By Suzanne H. Crowhurst Lennard

Humans are social beings. Contact with family, friends and social circles is not just pleasurable, it is essential. An individual’s very sense of self is shaped and maintained through social life. One of the most serious punishments we can inflict is solitary confinement, which can result in serious existential crisis, and deterioration of mental and physical health. And yet, inadvertently, we are still building too many urban and suburban environments that induce isolation and loneliness.

By Suzanne H. Crowhurst Lennard

How do children and youth learn the behavior, the attitudes, the skills that transform them into competent, responsible adults capable of, and interested in participating in the life of their community? A neighborhood square offers them an unparalleled learning environment.

By Suzanne H. Crowhurst Lennard

A neighborhood square builds trust and familiarity; this is self-evidently a place for dialogue and discussion, for meetings and greetings, for shared experiences and forming bonds.

By Suzanne H. Crowhurst Lennard

To be in the presence of others is reassuring. Perceiving their presence by looking, hearing and touching enables each of us to feel more human, more alive. Being acknowledged with a glance, a smile, even from a stranger, is heartwarming. A neighborhood square is an invitation to all to enjoy the feeling of being part of the extended family, the community.

By Suzanne H. Crowhurst Lennard

Every urban neighborhood of 7 – 10,000 souls needs a place that functions as the “heart” of the neighborhood -- a neighborhood square. IMCL believes that now, more than ever, our society needs to strengthen the social networks that a square, more than any other urban form or social organization, has the ability to generate. A well designed neighborhood square generates community, counteracts loneliness, fosters inclusion, socializes children, catalyzes democratic engagement and sparks joy.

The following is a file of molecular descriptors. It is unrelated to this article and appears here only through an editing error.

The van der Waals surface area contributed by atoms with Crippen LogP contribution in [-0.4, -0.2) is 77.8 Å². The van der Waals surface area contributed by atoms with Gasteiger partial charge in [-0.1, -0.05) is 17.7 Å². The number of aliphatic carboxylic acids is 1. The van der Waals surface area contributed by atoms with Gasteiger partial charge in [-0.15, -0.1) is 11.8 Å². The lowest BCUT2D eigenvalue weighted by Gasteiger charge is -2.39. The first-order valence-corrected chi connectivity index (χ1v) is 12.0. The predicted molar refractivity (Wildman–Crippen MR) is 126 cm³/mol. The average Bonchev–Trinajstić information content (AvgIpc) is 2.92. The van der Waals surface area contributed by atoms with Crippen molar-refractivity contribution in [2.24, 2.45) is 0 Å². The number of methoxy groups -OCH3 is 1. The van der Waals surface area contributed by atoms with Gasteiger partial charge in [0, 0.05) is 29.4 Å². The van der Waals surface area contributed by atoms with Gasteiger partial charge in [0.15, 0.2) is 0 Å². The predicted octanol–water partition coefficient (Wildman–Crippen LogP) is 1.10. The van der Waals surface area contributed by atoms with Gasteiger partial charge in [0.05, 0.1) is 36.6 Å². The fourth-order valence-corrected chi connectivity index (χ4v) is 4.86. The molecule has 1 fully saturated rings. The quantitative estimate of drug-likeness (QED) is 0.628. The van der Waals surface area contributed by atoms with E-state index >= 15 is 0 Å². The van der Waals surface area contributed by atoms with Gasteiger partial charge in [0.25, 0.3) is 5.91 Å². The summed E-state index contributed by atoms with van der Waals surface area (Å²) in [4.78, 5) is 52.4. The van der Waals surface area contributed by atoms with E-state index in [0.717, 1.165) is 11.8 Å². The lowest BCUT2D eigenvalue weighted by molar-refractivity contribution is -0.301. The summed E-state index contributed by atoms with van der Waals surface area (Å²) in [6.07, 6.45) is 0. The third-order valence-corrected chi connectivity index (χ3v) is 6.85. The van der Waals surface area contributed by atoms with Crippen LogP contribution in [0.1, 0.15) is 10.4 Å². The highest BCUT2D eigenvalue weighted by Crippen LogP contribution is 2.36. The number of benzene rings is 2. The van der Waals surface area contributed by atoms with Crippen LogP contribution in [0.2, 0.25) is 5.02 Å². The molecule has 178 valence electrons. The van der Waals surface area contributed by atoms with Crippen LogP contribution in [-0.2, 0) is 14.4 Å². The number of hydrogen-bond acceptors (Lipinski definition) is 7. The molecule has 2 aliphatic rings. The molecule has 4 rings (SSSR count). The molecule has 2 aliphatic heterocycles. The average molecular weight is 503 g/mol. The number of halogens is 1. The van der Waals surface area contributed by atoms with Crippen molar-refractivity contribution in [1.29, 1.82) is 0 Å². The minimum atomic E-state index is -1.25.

Designing for Green, Healthy Cities

Deadline: January 20, 2014.

The 2015 IMCL Design Competition jury will consider all submissions that speak to creating a more livable city, but projects related to the topic Designing for Green, Healthy Cities are actively sought, and will be given particular consideration.

52nd IMCL Conference



Bristol, United Kingdom

June 29 - July 3, 2015


Bristol City Council, The Academy of Urbanism,
University of the West of England, Bristol University

For more information about the Conference, please click here

Paper proposals for the 52nd IMCL Conference on Achieving Green, Healthy Cities are invited from elected officials, scholars and practitioners.

The deadline for submitting an abstract has expired. For more information about the Conference, please click here.

In this video, Bristol Mayor George Ferguson talks about the reasons why his city is the European Green Capital for 2015: creativity, resiliency, and a high quality of life. He also discusses some of the economic challenges the city is facing and how he hopes to confront them.  He says “. . . I recognize the importance of creating a healthy, caring city for every citizen.

Dick Jackson launched the 51st IMCL Conference in June, in his terrific talk on Advancing Neighborhood Health Equity. “We have to remember that the built environment is social policy”, Jackson emphasized. “All too often in the past, we have increased inequity of health between the wealthy and the poor neighborhoods through our planning, and transportation policies. We must change our approach to planning and designing the built environment if we want to improve the health of all.”

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